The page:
Lawmakers Warned of International Space Station Transition Gap

Private companies fear losing to China in a move toward a commercial space economy.

The International Space Station is expected to be in use through 2030, after which it will be deorbited. [Courtesy: NASA/Thomas Pesquet]

The U.S. is at risk of losing its leadership role to China in low-Earth orbit (LEO) space activities if it fails to manage the transition to a commercial space economy, according to space station developers.

At a U.S. House Science, Space, and Technology subcommittee hearing on Wednesday in Washington, D.C., lawmakers were warned about there being no clear path toward ensuring that NASA’s aging International Space Station (ISS) can be deorbited after 2030—its designated end-of-life year.

That’s due in part to a lack of funding, including those needed to purchase a spacecraft known as the U.S. Deorbit Vehicle (USDV) that will perform the final deorbit maneuver of the ISS.

“We are standing at the precipice of achieving one of the most audacious goals humanity has dared to reach for since we built the International Space Station—fulfilling the vision of humans living and working in space in an ecosystem of economic expansion, marking the best of American industry and innovation,” Mary Lynne Dittmar, chief government and external relations officer for commercial space station developer Axiom Space, said during her subcommittee testimony.

However, Dittmar said, without clear direction and funding from Congress, the continuity of Americas’ LEO presence is in danger.

“The likelihood of a gap in LEO following the decommissioning of the ISS has never been greater,” Dittmar said. “The consequences of such a gap cannot be overstated. It will result in ceding our role and position as a leader to China, a role that—once lost—we may never get back.”

Dylan Taylor, chairman and CEO of Voyager Space, a competing developer, pointed out that a funding increase authorized by Congress will “bolster investor confidence and accelerate early investment” by private companies.

“Early investment helps address design challenges sooner, fosters a customer base, and avoids costly late development changes,” Taylor said. “Lack of investment in 2024 and 2025 would jeopardize schedules for all providers and increase the risk of a gap in U.S. human presences [in LEO].”

Deorbiting ISS

Responsibility for the controlled deorbiting of the ISS back to Earth—ensuring that it avoids populated areas—is shared among the five space agencies that have operated the station since 1998: NASA, Canadian Space Agency, European Space Agency, Japan Aerospace Exploration Agency, and Russia’s Roscosmos.

The Joe Biden administration has included requests for both the deorbit vehicle and recovery efforts coordinated by a ground station located on Guam in an emergency supplemental appropriations request.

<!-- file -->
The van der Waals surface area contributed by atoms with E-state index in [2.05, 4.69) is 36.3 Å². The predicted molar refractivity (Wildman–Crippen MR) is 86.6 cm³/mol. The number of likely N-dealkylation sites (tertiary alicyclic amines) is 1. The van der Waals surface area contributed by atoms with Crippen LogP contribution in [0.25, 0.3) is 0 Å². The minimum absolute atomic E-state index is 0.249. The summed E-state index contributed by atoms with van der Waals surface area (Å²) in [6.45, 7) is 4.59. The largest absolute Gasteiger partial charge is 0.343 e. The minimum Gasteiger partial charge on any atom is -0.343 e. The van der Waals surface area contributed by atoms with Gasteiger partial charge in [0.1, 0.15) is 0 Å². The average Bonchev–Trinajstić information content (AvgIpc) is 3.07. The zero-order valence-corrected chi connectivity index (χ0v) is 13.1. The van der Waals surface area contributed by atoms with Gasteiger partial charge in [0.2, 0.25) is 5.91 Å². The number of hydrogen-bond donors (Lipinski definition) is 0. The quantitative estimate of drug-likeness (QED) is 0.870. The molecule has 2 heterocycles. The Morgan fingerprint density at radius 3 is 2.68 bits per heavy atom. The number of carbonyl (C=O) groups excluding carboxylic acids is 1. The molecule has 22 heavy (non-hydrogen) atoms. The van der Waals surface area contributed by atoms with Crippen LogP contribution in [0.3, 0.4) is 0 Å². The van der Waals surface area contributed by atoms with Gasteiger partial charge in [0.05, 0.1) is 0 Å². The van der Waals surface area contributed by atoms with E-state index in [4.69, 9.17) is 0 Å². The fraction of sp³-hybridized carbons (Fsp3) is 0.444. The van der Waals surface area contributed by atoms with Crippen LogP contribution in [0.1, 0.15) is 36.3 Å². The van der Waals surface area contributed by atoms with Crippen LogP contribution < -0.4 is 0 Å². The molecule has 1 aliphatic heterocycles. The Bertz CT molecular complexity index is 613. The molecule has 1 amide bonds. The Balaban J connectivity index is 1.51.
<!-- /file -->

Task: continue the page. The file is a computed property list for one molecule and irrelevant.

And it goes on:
“NASA continues to believe that funding for both of these is a pressing requirement,” said Ken Bowersox, NASA’s associate administrator for space operations.

Bowersox said his agency will continue scientific research and technology work in LEO by transitioning to services provided by one or more commercial space stations.

“It is NASA’s goal to be one of many customers in a robust commercial marketplace,” Bowersox said. “In order to maintain an uninterrupted human presence in LEO, NASA is striving to have at least one operational [commercial space station] in orbit before ISS is ended.”

Customer Outlook

While NASA plans to be an “anchor tenant” once the transition to commercial stations occurs, that won’t be enough to sustain it financially. An approach to developing a commercial market has come through the private astronaut missions over the last several years that have included those from other countries, according to Dittmar.

“As those missions have progressed, they’ve revealed the interest of international entities to participate in human space flight,” said Dittmar, who named Saudi Arabia, Turkey, and Sweden as examples. “Other countries are very interested in our commercial platforms, including interest in doing science research, technology development, as well as flying humans into space.”

Said Taylor: “A lot of the biopharma companies would like to do drug development on the ISS, so I see this as a huge opportunity to accelerate their plans. There’s a huge appetite for international space commerce.”

Regulatory Hurdles

But Dittmar and Taylor, along with Republican lawmakers at the subcommittee hearing, expressed concern about another potential obstacle in the transition to a commercial LEO regime—regulations recently proposed by the Biden administration.

The White House unveiled in November a proposed mission authorization system for regulating and overseeing commercial space activities. The 24-page draft document divided oversight between the Department of Transportation and the Department of Commerce.

Such bifurcated authority, Dittmar asserted, would likely serve to slow down commercial space development.

“We feel there is a great deal of room for communication difficulty between the agencies,” she said. “There is an interagency process that is called for by the proposal that would require collaboration and discussion, [so] we’re concerned about the delays that might be imposed by that. Regulatory frameworks need to be streamlined as much as possible.”

Based in Washington, D.C., John specializes in regulation and legislation affecting all sectors of transportation. He has covered rail, trucking, maritime, and aviation since 1993 for a variety of publications based in the U.S. and the U.K. John began business reporting in 1993 at Broadcasting & Cable magazine. He graduated from Florida State University, majoring in English and business.

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